Figures from the power ministry and the Transmission Company of Nigeria show that power generation on the national grid wobbled continuously in February as electricity distribution companies rejected a total of 17.657GW of energy allocated to them by the TCN in the 20 days between 3 February and 23 February. This indicated that the national grid persistently lost an average of about 1GW of electricity daily during the review period. Going by the analysis, the grid recorded a peak generation of 4.64GW on 1 February and then fell to 3.297GW the following day. Similar scenarios played out on other days of the month. The TCN had repeatedly blamed the instability of the grid on the continuous rejection of electricity allocation by power distributors. TCN boss, Usman Mohammed, has called for the recapitalisation of DisCos to enable the power firms boost their networks and distribute power efficiently.

Finance minister, Zainab Ahmed, says the outbreak of Covid-19 has negatively impacted Nigeria’s oil revenue, and that a mid-term review of the 2020 budget will be carried out to reflect the realities on the ground. Ahmed said this at the end of a cabinet meeting, Wednesday. Nigeria’s budget benchmark for 2020 is $57, while the benchmark Brent Crude closed at $51.85, with Nigeria’s Bonny Light Crude selling at $52.42. Ahmed said that the country’s oil production had increased between two million barrels and 2.1 million barrels per day.

Data from the Association of Small Business Owners of Nigeria has shown that at least 42 SMEs in Lagos were forced to shut down between 2014 and 2019 due to huge losses resulting from a stifling operating environment. Femi Egbesola, the association’s president, told the Punch that the businesses collapsed were in the manufacturing/production sector and are the registered members of the association in Lagos State alone. Others in the importation of commodities and consulting/services were also affected by the challenge. Giving a breakdown of the affected companies, Egbesola said, about 92% of the 42 businesses that closed shop were manufacturing/production companies; six percent were into importation of commodities, while the remaining two percent were in services. He added that about 40% of the 42 businesses crashed in 2019 as they all crashed out to repeated losses, leading to negative liquidity and inability to meet up with financial obligations.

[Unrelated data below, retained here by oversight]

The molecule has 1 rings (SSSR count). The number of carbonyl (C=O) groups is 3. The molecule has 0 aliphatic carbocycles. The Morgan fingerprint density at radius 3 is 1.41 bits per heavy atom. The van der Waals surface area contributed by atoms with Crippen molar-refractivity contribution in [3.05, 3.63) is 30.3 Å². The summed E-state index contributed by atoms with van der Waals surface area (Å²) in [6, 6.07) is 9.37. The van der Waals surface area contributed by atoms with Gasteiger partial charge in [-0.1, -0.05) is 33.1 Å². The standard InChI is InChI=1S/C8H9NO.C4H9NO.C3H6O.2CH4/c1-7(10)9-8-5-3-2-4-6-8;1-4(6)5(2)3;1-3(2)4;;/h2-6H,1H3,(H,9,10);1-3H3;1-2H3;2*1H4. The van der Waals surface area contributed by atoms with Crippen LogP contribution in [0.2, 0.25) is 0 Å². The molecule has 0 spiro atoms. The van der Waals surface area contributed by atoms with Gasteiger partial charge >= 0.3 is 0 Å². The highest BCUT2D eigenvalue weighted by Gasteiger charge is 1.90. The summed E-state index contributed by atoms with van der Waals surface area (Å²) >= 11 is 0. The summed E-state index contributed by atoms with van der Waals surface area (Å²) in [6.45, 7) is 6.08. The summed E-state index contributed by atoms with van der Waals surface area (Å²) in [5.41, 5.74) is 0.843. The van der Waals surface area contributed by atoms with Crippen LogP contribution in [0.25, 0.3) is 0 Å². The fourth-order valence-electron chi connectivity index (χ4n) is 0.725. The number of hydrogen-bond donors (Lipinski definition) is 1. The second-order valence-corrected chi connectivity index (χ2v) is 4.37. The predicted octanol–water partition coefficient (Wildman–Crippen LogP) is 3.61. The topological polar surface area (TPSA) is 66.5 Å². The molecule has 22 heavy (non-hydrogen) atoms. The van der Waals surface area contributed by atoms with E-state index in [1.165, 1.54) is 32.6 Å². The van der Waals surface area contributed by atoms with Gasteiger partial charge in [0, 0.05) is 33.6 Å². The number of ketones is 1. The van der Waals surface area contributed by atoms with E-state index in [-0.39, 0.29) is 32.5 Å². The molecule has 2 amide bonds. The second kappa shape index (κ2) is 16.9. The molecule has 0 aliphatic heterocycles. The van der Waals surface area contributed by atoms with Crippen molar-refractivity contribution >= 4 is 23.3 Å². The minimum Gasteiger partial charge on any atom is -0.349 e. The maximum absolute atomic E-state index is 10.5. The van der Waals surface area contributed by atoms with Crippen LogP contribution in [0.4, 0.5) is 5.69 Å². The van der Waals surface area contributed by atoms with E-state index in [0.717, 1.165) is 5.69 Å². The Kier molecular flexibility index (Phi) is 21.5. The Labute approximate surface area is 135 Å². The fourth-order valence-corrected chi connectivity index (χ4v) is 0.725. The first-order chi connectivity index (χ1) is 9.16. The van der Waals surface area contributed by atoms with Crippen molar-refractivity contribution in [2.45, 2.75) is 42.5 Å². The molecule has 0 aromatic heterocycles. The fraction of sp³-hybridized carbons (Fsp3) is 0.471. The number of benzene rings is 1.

Ondo State Governor, Rotimi Akeredolu has signed the state Security Network Agency and Amotekun Corps Bill into law. Amotekun was initiated by the six South-West governors to tackle the security challenges facing the region. The Lagos, Ogun, Osun and Oyo Houses of Assembly have also signed their states’ versions of the bill. The Ekiti State House of Assembly had earlier passed the bill, and Speaker Funminiyi Afuye expressed confidence on Wednesday Governors Kayode Fayemi (Ekiti), Gboyega Oyetola (Osun), Dapo Abiodun (Ogun) and Babajide Sanwo-Olu (Lagos) would follow in Akeredolu’s footsteps by signing the bill into law soon. The Oyo State Government said the others would agree on a date to sign the bill, according to the Governor Makinde’s spokesman, Taiwo Adisa. At the signing ceremony in Ondo, Governor Akeredolu said the security outfit would not be politicised or used for political purposes.